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August Cross-border Primary Care Study is Recruiting GPs in the North West
Cross-border Primary Care Study is Recruiting GPs in the North West
General Practices in Donegal, Sligo and Leitrim with more than one GP are invited to take part in medication reviews of patients with multimorbidity
A research team from NUI Galway including partners from Queen’s University Belfast have been awarded funding for a cross-border primary care study called MyComrade+, focusing on people with multiple long-term health conditions, known as multimorbidity. The team is currently recruiting General Practices with more than one GP based in Donegal, Sligo and Leitrim to participate in the study.
The MyComrade+ multimorbidity project was awarded €500,000 in funding from the *CHITIN intervention trials project where people from border counties (Donegal, Leitrim, Sligo, Cavan, Monaghan and Louth) will benefit from new health and social care research trials.
Every day, General Practitioners (GPs) are seeing people living with multimorbidity. How patients are treated and the evidence used to draw up guidelines for doctors are usually based on one single condition. For example, research is conducted on patients with diabetes and guidelines are developed for managing patients’ diabetes treatment plan. However, for patients with multimorbidity, there are many challenges, one of which is the management of multiple medications and treatment plans.
A wide range of issues arise from multimorbidity for individuals, families, society and health services, that directly impacts people’s quality of life when dealing with multiple treatment plans, navigating a range of medical specialists for different conditions, and costs, such as medicine, travel and appointments. Treatment recommendations by GPs are generally made by looking up evidence-based guidelines. However, since everyone living with more than one condition is different, guidelines are not always very helpful.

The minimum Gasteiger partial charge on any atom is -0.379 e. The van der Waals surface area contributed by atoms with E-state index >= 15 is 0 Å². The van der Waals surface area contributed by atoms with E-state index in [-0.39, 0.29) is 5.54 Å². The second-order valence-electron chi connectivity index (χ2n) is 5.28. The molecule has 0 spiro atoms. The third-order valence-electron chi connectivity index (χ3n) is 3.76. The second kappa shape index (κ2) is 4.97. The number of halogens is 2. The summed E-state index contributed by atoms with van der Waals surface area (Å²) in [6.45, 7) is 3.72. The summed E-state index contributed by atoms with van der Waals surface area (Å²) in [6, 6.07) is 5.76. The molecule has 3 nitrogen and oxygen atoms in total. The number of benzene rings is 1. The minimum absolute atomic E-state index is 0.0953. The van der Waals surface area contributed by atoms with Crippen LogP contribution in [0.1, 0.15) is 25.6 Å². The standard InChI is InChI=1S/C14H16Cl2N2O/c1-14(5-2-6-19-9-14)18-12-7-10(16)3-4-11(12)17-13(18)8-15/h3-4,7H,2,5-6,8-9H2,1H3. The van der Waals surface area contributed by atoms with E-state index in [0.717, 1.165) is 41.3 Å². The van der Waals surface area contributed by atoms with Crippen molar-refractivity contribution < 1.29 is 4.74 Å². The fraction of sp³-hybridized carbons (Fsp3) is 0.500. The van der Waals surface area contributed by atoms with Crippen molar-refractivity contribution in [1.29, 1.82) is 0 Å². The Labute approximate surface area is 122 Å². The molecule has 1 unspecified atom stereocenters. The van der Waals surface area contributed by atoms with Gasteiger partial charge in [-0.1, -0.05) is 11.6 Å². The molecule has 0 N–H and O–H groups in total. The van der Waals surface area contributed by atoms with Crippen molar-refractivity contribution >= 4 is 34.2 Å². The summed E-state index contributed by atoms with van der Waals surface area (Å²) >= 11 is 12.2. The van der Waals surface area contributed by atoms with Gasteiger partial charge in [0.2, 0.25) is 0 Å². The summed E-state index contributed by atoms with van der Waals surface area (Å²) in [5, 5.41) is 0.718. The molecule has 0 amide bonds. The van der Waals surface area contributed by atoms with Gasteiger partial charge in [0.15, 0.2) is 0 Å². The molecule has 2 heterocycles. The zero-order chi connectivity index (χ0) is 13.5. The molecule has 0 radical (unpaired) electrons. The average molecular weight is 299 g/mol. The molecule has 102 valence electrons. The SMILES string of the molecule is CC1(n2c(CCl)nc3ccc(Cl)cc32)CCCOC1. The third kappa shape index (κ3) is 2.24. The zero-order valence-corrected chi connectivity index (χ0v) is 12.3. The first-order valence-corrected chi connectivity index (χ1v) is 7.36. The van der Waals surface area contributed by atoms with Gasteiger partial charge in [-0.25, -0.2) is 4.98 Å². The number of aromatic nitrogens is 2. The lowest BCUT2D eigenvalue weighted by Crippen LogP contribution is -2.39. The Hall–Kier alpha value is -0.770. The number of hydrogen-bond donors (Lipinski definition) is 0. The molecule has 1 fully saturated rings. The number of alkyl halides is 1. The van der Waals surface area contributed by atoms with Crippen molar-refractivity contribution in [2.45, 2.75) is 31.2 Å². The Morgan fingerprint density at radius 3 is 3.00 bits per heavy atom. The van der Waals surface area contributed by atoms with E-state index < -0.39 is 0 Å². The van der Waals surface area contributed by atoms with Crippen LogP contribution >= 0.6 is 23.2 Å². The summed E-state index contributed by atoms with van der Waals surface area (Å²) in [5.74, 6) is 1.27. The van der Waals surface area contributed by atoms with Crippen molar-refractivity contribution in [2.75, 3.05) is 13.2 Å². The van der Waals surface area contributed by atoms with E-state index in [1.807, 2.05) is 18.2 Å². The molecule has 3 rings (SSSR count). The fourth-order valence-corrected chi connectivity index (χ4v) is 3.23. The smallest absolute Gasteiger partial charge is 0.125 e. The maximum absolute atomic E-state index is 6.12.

Research has shown that the overwhelming experience of the GP in managing treatment for people living with multimorbidity is of isolation. GPs can feel uncertain and unsupported professionally, to make the best medication recommendations for their patients.
Professor Andrew Murphy, School of Medicine and MyComrade+ project lead, said: “General Practitioners face many and increasing demands and challenges. The MyComrade+ study may help to address a common and difficult challenge for GPs and growing numbers of members of the public alike, on how best to manage the many medicines that patients are now taking.”
The MyComrade+ cross-border primary care initiative includes a team of partners from Queen’s University Belfast, General Practitioners, nurses, psychologists, and is led by Professor Andrew Murphy from the College of Medicine, Nursing and Health Sciences in NUI Galway and clinician at Galway University Hospitals.
Dr Carol Sinnott (Cambridge University) developed the MyComrade+ intervention. Dr Sinnott embarked on a programme of research while based at UCC back in 2012 to understand and address the issues facing GPs in relation to multimorbidity management. Dr Sinnott utilised recommended tools for developing interventions that target complex healthcare problems, to understand the problem of multimorbidity management and design an effective solution, MyComrade+ by engaging with GPs as well as a multi-disciplinary team of experts.
General Practitioners in Donegal, Sligo and Leitrim who wish to participate in the study or require further information can contact firstname.lastname@example.org or phone 091 492951.
The CHITIN Project has enabled €8.84 million in funding of 11 health intervention trials in the priority areas of Population Health, Primary Care and Older Peoples Services, Mental Health, Acute Services, Disability Services and Children’s Services. Match-funding for the project has also been provided by the Department of Health in Northern Ireland and Ireland. For more information, visit: https://research.hscni.net/chitin-trials